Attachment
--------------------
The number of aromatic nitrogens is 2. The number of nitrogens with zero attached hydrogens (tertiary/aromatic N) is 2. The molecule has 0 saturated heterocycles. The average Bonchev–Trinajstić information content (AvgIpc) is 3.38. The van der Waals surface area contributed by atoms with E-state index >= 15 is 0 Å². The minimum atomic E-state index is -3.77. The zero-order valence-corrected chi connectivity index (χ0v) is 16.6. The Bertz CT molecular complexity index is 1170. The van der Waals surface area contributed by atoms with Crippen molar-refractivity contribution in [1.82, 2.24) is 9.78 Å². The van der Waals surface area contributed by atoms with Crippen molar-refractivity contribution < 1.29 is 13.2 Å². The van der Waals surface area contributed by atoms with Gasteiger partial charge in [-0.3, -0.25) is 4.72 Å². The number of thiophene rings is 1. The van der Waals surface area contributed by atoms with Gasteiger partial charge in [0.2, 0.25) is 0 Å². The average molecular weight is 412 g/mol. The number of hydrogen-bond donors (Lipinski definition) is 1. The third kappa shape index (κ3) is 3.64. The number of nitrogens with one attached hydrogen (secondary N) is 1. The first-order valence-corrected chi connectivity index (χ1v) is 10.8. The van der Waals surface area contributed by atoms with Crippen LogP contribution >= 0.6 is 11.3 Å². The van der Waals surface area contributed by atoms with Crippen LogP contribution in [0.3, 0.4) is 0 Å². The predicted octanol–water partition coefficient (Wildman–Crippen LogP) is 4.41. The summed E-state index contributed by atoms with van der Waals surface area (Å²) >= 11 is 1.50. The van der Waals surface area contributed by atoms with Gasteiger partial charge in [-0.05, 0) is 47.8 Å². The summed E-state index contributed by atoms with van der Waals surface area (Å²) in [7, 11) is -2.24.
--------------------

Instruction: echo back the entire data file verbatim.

The number of aromatic nitrogens is 2. The number of nitrogens with zero attached hydrogens (tertiary/aromatic N) is 2. The molecule has 0 saturated heterocycles. The average Bonchev–Trinajstić information content (AvgIpc) is 3.38. The van der Waals surface area contributed by atoms with E-state index >= 15 is 0 Å². The minimum atomic E-state index is -3.77. The zero-order valence-corrected chi connectivity index (χ0v) is 16.6. The Bertz CT molecular complexity index is 1170. The van der Waals surface area contributed by atoms with Crippen molar-refractivity contribution in [1.82, 2.24) is 9.78 Å². The van der Waals surface area contributed by atoms with Crippen molar-refractivity contribution < 1.29 is 13.2 Å². The van der Waals surface area contributed by atoms with Gasteiger partial charge in [-0.3, -0.25) is 4.72 Å². The number of thiophene rings is 1. The van der Waals surface area contributed by atoms with Gasteiger partial charge in [0.2, 0.25) is 0 Å². The average molecular weight is 412 g/mol. The number of hydrogen-bond donors (Lipinski definition) is 1. The third kappa shape index (κ3) is 3.64. The number of nitrogens with one attached hydrogen (secondary N) is 1. The first-order valence-corrected chi connectivity index (χ1v) is 10.8. The van der Waals surface area contributed by atoms with Crippen LogP contribution >= 0.6 is 11.3 Å². The van der Waals surface area contributed by atoms with Crippen LogP contribution in [0.3, 0.4) is 0 Å². The predicted octanol–water partition coefficient (Wildman–Crippen LogP) is 4.41. The summed E-state index contributed by atoms with van der Waals surface area (Å²) >= 11 is 1.50. The van der Waals surface area contributed by atoms with Gasteiger partial charge in [-0.05, 0) is 47.8 Å². The summed E-state index contributed by atoms with van der Waals surface area (Å²) in [7, 11) is -2.24.